No, it has nothing to do with that. You have the ability to essentially, up to the annual exclusion and then beyond that, up to the lifetime exclusion, give as much money as you want away, and the gifting of that money, as long as you report it, is going to have no bearing on your tax situation, either your benefits from Social Security or the tax that you will pay on ordinary income. The taxable events are going to occur for you prior to you giving this money to her because as that money comes out of the retirement accounts, that's going to create taxable income. You're going to want to allow for that tax that's due to be held back because that is something that you're going to have to recognize each year as the money comes out of those qualified accounts. And then the net amount, the amount that you will have available after tax, you can give that away as much as you like, and that's not going to have any bearing on you. So I think the key is for you to have a relationship with the CPA who can help you determine the tax that's due. As the money comes out of the retirement accounts, you can hold that back and then pass 100% of the net proceeds on to her.
And again, you just need to report that in a gift tax report to the IRS beyond $16,000. Let's finish up off the air. We'll be right back on MoneyWise. Stay with us. Thanks for joining us today on MoneyWise Live. Hey, our team is away from the studio, so we're not here.
Don't call in. But we've got some great questions we lined up in advance. We'll go there in just a moment. But first, let me remind you, MoneyWise is a partnership between Moody Radio and MoneyWise Media. We rely on your support to do what we do on the airwaves each day and in our app and on the web. So if you'd consider a gift, we'd certainly be grateful.
Just head to MoneyWise.org and click donate. You know, just before the break, we were talking to Elaine and we were talking about how to get this money to her granddaughter that was left to her by her son. And this really raises a couple of issues that I think we really need to be thinking about. Number one is we need to have the right instrument in place to pass our resources to the next steward in a way that's thoughtful.
We need to have the next steward chosen and prepared. Now, the legal instrument to do that is most commonly a will. The challenge is that Gallup's latest polling finds that slightly less than half of adults, 46%, have a will that describes how they would like their money in a state to be handled after their death.
That's a problem. We need to solve that, folks. We need to have a will.
We don't want the probate court deciding where our things go. But then the other side of this is, is the next steward not only chosen but prepared? And I think as a part of that preparedness, we need to be communicating. Here's our intentions. This is who I'm leaving it to. Here's why I'm leaving it to you. I'm not leaving it to you. I'm giving it away.
And here's why I'm doing that. There's a communication element. There's also a training element as well. Because we recognize first we need to pass spiritual capital.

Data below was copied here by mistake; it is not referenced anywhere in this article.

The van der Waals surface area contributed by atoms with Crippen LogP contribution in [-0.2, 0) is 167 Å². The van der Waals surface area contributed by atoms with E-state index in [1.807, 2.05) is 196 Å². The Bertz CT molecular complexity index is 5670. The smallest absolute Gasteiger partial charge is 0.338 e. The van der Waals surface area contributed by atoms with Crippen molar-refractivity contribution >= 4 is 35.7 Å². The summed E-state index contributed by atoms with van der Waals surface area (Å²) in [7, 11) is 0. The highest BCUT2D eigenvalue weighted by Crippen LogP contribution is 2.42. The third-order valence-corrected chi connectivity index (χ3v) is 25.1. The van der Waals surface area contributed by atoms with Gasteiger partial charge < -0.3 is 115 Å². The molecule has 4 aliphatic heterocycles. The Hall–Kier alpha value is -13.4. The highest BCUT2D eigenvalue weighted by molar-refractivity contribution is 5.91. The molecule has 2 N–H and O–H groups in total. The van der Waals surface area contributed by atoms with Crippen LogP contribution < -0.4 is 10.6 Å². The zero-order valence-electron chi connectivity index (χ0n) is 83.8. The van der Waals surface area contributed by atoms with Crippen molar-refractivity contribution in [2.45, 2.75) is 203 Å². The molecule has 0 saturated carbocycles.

That's preeminent. Then we need to pass character capital. Then we pass financial capital when it's ready. Because the last thing we'd want to do is pass a significant amount of money to someone who's ill-prepared to handle it. Or where it could actually derail their spiritual journey. It could be a hindrance toward them growing in their relationship with Christ. In this case, poor Elaine, it's wreaking havoc in her relationships with her granddaughter and with others. And that's because of a lack of communication prior to this passing that resulted in this inheritance and not effective planning. Elaine's also concerned just about her granddaughter's readiness for this. And that's a real concern which is where planning comes in.
Things like trusts that can allow the money to be distributed only after certain conditions and triggering events are met. So this is really a critical topic that I think we as believers and Americans need to do a better job with. Let me recommend a resource if you want to think more about this topic.
I would encourage you to pick up a copy of Ron Blue's book, Splitting Errors. I think it's the best book out there on a biblical perspective of wealth transfer. Really the decisions, the principles you need to be thinking about. Not necessarily the mechanics of the legal instruments, but really all the decisions that will lead to which legal instruments you select.
And how much is given to either charity or ministry or your heirs because other than the government, those are really the only two places it can go. So I would pick up a copy of that book if you're at all thinking about this. And if you don't have a will, let me just say very clearly, today is the day.
Reach out to the godly attorney and get one in place. All right, I'm going to step off of my soapbox here and we'll head back to the phones. Jim's in Tennessee. And Jim, you've been waiting patiently.
Go right ahead, sir. Thank you, Rob. I am calling about thinking about – you said to try to pay off your debts as much as possible. And my biggest debt that would maybe help being paid off is my mortgage. I've got about $60,000 left on it in maybe 20 years at 3.78% interest rate.